The Pursuit of Holiness by Jerry Bridges is a highly recommended book for all Christians. This book will help you get excited about pursuing holiness and nurture a passion for living life to the glory of God.
Bridges lived from 1929-2016. He was a prominent figure in The Navigators, wrote theology books, and traveled around the country to teach. His books are filled with practical applications that accompany his theology.
Holiness takes work. Christianity is not life on autopilot. Holiness takes pursuit – an intentional act and commitment to head towards Christlikeness. Works do not save us, but we are called to pursue the fruit of righteousness given by the Holy Spirit.
For the Christian, holiness is not optional. We cannot receive half of God’s grace—grace for justification only, but reject the grace for sanctification.
All believers are called to holiness. In Romans 8:29, the end goal of salvation is holiness. 1 Thessalonians 4:3, we see that God’s will for our lives is sanctification, and 1 Peter 1:15-16 admonishes us to be holy because God is holy.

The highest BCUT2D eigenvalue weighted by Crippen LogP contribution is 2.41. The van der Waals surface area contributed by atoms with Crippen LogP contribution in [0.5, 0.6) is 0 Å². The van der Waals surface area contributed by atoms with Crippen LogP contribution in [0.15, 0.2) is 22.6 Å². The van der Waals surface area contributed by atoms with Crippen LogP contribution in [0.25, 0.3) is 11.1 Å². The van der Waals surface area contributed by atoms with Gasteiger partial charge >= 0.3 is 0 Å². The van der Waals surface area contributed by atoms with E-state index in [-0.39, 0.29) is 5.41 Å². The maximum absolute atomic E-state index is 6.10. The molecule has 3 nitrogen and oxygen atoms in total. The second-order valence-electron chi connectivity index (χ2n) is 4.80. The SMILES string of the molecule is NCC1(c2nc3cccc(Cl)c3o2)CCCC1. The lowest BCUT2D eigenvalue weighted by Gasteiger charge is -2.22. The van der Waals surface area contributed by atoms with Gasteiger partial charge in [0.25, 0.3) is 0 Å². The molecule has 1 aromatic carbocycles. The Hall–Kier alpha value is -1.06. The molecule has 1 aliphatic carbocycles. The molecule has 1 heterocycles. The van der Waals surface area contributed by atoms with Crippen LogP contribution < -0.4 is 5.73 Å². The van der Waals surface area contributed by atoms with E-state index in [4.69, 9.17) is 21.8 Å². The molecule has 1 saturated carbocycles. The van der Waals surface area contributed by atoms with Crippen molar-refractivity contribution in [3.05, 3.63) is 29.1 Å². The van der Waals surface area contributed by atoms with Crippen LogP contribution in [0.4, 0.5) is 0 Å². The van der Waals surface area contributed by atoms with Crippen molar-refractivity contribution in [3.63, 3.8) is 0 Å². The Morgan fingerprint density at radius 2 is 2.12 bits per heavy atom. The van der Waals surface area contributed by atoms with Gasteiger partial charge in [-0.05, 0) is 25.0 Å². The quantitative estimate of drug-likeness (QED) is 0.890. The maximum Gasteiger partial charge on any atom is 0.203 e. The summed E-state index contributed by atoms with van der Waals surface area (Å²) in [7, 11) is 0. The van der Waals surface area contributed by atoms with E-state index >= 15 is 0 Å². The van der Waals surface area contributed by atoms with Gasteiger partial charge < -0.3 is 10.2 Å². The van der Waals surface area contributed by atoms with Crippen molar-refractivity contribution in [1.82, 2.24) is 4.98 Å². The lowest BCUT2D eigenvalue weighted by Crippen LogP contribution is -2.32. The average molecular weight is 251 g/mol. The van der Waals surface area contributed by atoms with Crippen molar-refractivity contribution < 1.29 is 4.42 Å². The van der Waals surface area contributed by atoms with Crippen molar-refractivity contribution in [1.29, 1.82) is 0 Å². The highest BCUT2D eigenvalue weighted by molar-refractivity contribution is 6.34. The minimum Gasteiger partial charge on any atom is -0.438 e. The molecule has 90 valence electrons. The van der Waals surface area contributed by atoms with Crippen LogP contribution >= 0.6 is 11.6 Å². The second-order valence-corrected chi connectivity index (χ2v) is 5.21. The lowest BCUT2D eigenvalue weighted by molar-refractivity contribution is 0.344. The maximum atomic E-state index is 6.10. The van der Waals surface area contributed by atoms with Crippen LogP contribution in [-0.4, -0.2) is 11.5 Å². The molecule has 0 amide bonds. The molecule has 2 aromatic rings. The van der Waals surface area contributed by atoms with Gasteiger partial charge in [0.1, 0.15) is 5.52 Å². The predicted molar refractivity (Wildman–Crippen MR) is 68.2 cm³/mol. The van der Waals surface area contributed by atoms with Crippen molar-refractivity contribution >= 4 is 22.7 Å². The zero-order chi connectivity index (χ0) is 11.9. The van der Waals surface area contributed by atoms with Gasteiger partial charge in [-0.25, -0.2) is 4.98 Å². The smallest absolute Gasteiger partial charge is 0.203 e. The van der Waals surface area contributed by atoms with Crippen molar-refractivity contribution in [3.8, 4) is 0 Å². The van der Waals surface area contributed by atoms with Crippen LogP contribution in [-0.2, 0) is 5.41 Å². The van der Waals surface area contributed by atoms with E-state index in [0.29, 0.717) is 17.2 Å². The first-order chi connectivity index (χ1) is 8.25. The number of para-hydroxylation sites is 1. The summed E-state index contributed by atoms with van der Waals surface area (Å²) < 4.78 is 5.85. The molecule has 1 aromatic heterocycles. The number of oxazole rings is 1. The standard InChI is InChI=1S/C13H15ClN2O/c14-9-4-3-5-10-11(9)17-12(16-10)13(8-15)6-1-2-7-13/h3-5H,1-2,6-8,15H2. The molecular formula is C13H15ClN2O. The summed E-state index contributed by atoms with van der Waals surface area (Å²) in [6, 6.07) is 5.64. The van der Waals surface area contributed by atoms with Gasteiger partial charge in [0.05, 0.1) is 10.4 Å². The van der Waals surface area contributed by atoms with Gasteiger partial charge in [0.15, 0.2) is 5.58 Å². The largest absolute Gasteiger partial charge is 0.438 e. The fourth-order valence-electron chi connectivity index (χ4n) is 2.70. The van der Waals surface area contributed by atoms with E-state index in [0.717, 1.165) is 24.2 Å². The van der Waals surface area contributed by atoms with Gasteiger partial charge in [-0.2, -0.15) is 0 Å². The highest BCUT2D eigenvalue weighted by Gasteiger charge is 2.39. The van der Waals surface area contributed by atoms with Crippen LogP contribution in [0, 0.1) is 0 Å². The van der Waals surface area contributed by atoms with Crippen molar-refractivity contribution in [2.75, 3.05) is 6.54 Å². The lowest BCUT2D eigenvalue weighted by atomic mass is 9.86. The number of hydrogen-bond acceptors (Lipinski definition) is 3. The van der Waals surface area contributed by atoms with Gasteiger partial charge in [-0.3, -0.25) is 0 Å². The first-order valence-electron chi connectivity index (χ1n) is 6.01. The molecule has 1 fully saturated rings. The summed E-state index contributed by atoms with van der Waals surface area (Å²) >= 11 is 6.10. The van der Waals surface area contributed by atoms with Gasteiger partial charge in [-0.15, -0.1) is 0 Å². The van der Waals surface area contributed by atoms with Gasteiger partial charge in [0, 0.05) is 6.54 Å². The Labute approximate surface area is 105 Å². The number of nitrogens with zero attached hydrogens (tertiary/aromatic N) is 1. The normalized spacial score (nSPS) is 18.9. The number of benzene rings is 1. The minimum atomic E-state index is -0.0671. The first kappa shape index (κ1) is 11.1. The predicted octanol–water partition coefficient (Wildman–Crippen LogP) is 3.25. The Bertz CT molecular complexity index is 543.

How to Fight
It is important to understand that until Christ returns, we will battle sin. It is inevitable. This daily battle with sin does not mean something is “wrong,” but that something is “right” because you know and acknowledge sin and its effect on your heart and mind.
When we start fighting sin, there will be a battle against the world, our flesh, and the devil. The things of this world are opposed to the things of God, so we should expect to battle against sin in all forms.
An important aspect of fighting sin is knowledge and awareness of indwelling sin. Bible memorization is another huge asset in resisting temptation.
Planning for Holiness
Bridges describes the idea of “planning” when overcoming certain sins. Plan out time to read Scripture, pray, and memorize Scripture. This means setting goals and objectives and being held accountable. Holiness does not happen on its own.
Another less-thought-of aspect of pursuing holiness is discipline in daily life – having a routine and disciplining one’s body gives the physical and spiritual fortitude to learn to deny oneself desires that are sinful.
For the Christian, the joy of holiness is much greater than living in sin. In fact, sin will feel, smell, and taste bad compared to the joy of knowing Christ. Once you have tasted the joy of God, everything else pales in comparison.
Brittany Proffitt lives in Dallas and is a writer and content manager for So We Speak.